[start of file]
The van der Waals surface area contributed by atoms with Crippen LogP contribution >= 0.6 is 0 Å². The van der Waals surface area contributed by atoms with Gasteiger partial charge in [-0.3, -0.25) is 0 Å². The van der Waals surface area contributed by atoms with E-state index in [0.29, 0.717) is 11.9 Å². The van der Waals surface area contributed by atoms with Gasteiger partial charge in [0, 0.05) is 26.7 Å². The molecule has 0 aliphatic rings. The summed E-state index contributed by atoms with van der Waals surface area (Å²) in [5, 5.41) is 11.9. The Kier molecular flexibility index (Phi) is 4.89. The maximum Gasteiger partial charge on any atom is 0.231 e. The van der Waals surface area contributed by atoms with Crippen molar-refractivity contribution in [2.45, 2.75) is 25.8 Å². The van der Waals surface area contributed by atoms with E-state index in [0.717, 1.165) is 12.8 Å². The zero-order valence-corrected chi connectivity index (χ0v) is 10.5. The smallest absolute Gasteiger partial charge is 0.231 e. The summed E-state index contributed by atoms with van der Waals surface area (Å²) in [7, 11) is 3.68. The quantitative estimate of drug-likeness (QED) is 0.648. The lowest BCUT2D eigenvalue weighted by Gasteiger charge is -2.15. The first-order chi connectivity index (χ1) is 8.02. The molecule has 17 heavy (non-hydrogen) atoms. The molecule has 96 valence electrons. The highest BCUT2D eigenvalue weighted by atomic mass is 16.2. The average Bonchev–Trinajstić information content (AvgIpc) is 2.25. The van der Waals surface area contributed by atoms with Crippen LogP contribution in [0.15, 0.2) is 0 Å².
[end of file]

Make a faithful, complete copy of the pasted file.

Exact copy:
The van der Waals surface area contributed by atoms with Crippen LogP contribution >= 0.6 is 0 Å². The van der Waals surface area contributed by atoms with Gasteiger partial charge in [-0.3, -0.25) is 0 Å². The van der Waals surface area contributed by atoms with E-state index in [0.29, 0.717) is 11.9 Å². The van der Waals surface area contributed by atoms with Gasteiger partial charge in [0, 0.05) is 26.7 Å². The molecule has 0 aliphatic rings. The summed E-state index contributed by atoms with van der Waals surface area (Å²) in [5, 5.41) is 11.9. The Kier molecular flexibility index (Phi) is 4.89. The maximum Gasteiger partial charge on any atom is 0.231 e. The van der Waals surface area contributed by atoms with Crippen molar-refractivity contribution in [2.45, 2.75) is 25.8 Å². The van der Waals surface area contributed by atoms with E-state index in [0.717, 1.165) is 12.8 Å². The zero-order valence-corrected chi connectivity index (χ0v) is 10.5. The smallest absolute Gasteiger partial charge is 0.231 e. The summed E-state index contributed by atoms with van der Waals surface area (Å²) in [7, 11) is 3.68. The quantitative estimate of drug-likeness (QED) is 0.648. The lowest BCUT2D eigenvalue weighted by Gasteiger charge is -2.15. The first-order chi connectivity index (χ1) is 8.02. The molecule has 17 heavy (non-hydrogen) atoms. The molecule has 96 valence electrons. The highest BCUT2D eigenvalue weighted by atomic mass is 16.2. The average Bonchev–Trinajstić information content (AvgIpc) is 2.25. The van der Waals surface area contributed by atoms with Crippen LogP contribution in [0.15, 0.2) is 0 Å².